Sunday, February 27, 2011

I have a sweet tooth

I'm not impervious to chocolate. I can't just bid adieu to my wheat, barley, rye, oats, meat, dairy AND processed sugar all at once...can I? If I say no to milk chocolate or the occasional soda, I WILL go insane with sugar withdrawals. Lie. Found a chocolate bar (well my roomate, rather) last night at an organic grocer. She handed it to me and the lable was like music to my.....eyes (?)... it said: no added sugar, gluten free. OH MAN. It's also dairy free as it's not milk chocolate, but instead dark chocolate with almonds. The brand is "Simply Lite" and I found it at Trader Joe's, but I'm sure it's sold elsewhere. It's actually GOOD; as in, I think about eating it even when I have "put it away". So for anyone looking for a chocolate fix that comes with less guilt than normal......enjoy!

brownies {ugly, but yummy}

There is a specific reason I post the photos below the blog. While some people have mastered the art of making their food look absolutely wonderful and everything, I haven't (hence why I think you non-chefs will relate here). So I really decided to test the boundaries of my newly gained vegan-gluten-free knowledge and bake something of confectionary delight....BROWNIES. I actually purchased a gluten free brownie mix, deciding to wait on getting my hands messy in almond flour and xangthan gum. Trader Joe's had a great mix, and I merely substituted the egg with 1/3 cup of un-sweetened apple sauce. The flavor was spot on, but the texture slightly chewy. It didn't throw off the overall goodness of the brownie, but it did make them pretty ugly. And the Pan was pretty hard to clean.

Saturday, February 26, 2011

Bean mill, Potato, Onion and Cabbage Soup

Although the title is enough to gag any first grader, or person (like myself) accustomed to consuming mass quantities of meat and cheese (this recipe lacks both) it was actually....dare I say...delicious. Half-hazardly strolling through an organic grocery store one day, I picked up a pack of bean-mill, a rather un-appetizing bag of dried beans. You have to soak these little legumes for about an hour in boiling water, or over night in luke warm water (the bag will contain directions) but being the impatient and hungry person I am, I went for the hour long option. I tend to be a "dash of this, pinch of that" seasoner, which for your sake I will try to adjust to actual measurements, but I added a "pinch" of red cayenne pepper, a copius ammount of garlic salt, and a few tablespoons of chicken bouillion (for your sake I will say around 4, but adjust to tase). I let the beans boil for a few minutes as I cut up a few red- potatos (2 to be exact) and added some red onion and cabbage. It turned out really well. For those of you not ready to bid adieu to carbs altogether, I have recently purchased inerja flat bread. This little lifesaver is an ethiopian style flatbread containg teff as opposed to wheat, and it just so happens to be packed full of nutrients and gluten free and vegan. It tastes a bit like a sourdough flatbread, it's very soft and surprisingly moist. Anyway, officially created a recipe I am happy to share with the world. Here you are.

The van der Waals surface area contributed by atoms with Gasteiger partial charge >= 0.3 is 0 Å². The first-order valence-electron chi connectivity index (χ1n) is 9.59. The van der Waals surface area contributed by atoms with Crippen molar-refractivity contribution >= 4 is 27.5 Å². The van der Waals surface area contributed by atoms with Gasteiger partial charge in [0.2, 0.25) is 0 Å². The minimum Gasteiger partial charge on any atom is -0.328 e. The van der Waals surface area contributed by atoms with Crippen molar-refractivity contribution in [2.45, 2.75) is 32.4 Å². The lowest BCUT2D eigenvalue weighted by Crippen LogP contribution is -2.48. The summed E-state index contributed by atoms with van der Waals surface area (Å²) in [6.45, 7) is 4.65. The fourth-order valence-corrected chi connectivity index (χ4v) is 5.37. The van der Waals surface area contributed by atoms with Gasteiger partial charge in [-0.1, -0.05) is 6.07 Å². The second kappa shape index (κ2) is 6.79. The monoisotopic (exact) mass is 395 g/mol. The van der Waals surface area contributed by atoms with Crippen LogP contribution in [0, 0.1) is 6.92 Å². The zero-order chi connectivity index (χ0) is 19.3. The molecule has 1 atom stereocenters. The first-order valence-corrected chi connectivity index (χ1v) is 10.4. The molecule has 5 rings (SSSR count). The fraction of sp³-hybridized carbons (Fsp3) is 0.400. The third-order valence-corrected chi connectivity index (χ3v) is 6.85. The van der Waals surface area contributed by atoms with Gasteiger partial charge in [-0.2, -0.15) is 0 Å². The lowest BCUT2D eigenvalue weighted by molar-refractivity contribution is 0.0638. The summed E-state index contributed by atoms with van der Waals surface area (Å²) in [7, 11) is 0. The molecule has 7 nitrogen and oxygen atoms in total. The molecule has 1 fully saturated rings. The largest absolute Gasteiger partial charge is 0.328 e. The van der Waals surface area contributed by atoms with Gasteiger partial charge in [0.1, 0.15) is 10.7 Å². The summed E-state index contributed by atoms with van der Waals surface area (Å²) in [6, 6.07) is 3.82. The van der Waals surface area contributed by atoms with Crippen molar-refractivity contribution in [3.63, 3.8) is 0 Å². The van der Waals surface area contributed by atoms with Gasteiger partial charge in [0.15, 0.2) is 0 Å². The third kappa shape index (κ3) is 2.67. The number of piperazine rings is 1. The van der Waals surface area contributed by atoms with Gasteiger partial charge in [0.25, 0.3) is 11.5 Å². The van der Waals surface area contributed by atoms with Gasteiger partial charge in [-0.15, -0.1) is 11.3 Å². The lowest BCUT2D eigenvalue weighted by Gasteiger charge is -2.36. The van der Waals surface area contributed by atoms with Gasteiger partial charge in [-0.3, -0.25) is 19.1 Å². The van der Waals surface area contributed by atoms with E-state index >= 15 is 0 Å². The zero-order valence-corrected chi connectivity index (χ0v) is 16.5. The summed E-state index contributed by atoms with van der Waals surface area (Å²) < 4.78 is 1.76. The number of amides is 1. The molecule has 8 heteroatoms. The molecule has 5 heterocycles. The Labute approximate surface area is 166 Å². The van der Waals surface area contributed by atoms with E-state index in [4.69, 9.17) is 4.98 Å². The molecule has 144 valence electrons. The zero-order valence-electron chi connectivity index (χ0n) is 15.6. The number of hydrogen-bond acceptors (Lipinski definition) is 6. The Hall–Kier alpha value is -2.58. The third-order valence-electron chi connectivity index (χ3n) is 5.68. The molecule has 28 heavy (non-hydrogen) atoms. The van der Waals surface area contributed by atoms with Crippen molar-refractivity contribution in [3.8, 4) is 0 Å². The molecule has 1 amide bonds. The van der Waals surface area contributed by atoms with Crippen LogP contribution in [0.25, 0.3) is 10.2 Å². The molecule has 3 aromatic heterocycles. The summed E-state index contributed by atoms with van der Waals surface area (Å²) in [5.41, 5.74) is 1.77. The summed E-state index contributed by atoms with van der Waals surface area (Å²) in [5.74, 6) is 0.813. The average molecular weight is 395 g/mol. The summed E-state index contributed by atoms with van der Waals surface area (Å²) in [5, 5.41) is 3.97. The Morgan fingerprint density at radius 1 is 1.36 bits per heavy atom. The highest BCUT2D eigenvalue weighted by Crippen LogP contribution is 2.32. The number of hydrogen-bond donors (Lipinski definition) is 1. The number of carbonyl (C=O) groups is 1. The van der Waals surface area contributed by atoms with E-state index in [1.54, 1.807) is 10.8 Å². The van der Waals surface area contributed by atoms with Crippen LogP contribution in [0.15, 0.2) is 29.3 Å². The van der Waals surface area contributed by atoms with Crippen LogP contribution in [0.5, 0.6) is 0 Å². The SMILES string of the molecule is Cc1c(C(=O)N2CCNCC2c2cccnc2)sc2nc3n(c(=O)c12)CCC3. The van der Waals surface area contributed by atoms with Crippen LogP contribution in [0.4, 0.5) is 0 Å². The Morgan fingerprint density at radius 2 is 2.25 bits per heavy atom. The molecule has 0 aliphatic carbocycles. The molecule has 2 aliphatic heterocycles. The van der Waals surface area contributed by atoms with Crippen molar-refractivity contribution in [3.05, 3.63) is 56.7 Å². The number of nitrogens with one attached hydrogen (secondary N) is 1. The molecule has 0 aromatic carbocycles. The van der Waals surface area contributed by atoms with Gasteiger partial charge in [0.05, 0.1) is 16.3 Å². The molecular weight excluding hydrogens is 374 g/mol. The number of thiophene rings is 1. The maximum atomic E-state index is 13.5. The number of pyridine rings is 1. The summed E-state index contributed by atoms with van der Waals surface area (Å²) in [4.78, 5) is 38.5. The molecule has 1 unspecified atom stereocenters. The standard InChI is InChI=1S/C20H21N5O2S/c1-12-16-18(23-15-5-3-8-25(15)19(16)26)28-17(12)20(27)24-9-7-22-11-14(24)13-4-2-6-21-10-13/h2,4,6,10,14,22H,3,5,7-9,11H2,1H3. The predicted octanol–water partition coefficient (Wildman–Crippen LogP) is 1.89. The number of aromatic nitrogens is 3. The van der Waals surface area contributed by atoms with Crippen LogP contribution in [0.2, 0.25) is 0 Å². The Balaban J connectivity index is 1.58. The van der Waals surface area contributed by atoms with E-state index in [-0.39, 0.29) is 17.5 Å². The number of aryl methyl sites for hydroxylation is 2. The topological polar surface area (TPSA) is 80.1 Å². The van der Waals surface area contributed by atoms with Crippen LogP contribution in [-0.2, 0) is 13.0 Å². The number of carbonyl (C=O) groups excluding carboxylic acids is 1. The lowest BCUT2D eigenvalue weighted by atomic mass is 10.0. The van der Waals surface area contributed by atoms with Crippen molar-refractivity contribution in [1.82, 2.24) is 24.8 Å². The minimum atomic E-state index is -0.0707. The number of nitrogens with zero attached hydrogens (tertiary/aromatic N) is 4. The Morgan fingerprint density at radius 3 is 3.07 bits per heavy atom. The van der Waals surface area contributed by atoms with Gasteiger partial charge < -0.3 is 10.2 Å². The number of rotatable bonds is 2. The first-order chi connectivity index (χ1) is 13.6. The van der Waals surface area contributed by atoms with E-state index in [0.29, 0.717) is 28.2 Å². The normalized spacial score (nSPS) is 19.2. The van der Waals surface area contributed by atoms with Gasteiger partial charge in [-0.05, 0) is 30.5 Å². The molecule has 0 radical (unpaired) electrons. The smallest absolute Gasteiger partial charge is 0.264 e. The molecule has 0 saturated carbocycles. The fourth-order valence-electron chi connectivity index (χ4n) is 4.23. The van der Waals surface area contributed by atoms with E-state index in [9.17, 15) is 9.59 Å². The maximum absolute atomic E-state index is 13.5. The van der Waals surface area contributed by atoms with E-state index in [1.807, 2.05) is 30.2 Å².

For those of you just wanting me to cut to the chase and give you the ingredients here:

1/2 bag of bean mill (apx 2 cups)
apx 6 cups of boiling water (drain a bit once the water gets boiling, the ammount helps the beans to soften)
3 tbs of chicken bouillon
2 tbs of garlic salt
1 tsp of red cayenne pepper
2 red potatos
1/4 chopped red onion
1 cup of shredded cabbage
Simmer for about 1 hr.

Why such the bother?

As I have recently endeavored to "clean-out" my diet, I have found that it takes some serious will-power to deny that donut or look away from the dairy isle. I have decided to go gluten-free and "vegan" for the time being. I don't actually consider myself a vegan, but for argument's sake, we'll just go right along with that since, this blog is dedicated to creating eatable food of that category. Due to different moral convictions, I am for the time being giving up meat and dairy mostly in response to animal treatment on factory farms. I have also decided that due to a suspicious array of un-pleasant symptoms, I may be gluten-intolerant. Alas, here I am, standing here (perverbially) telling the world that even I, the culinarily un-inclined CAN have a happy relationship with this genre of food. Though I may never quite stop lamenting that last loaf of french bread, and I may always choose to complain over the hardships of passing up a good wheat beer,  I am here to lament and complain with you fellow particular dieters. I am going to simply post up the good, bad and ugly adventures in my new palette exploration so that you can learn from my successes and failures. Wish me luck, and enjoy.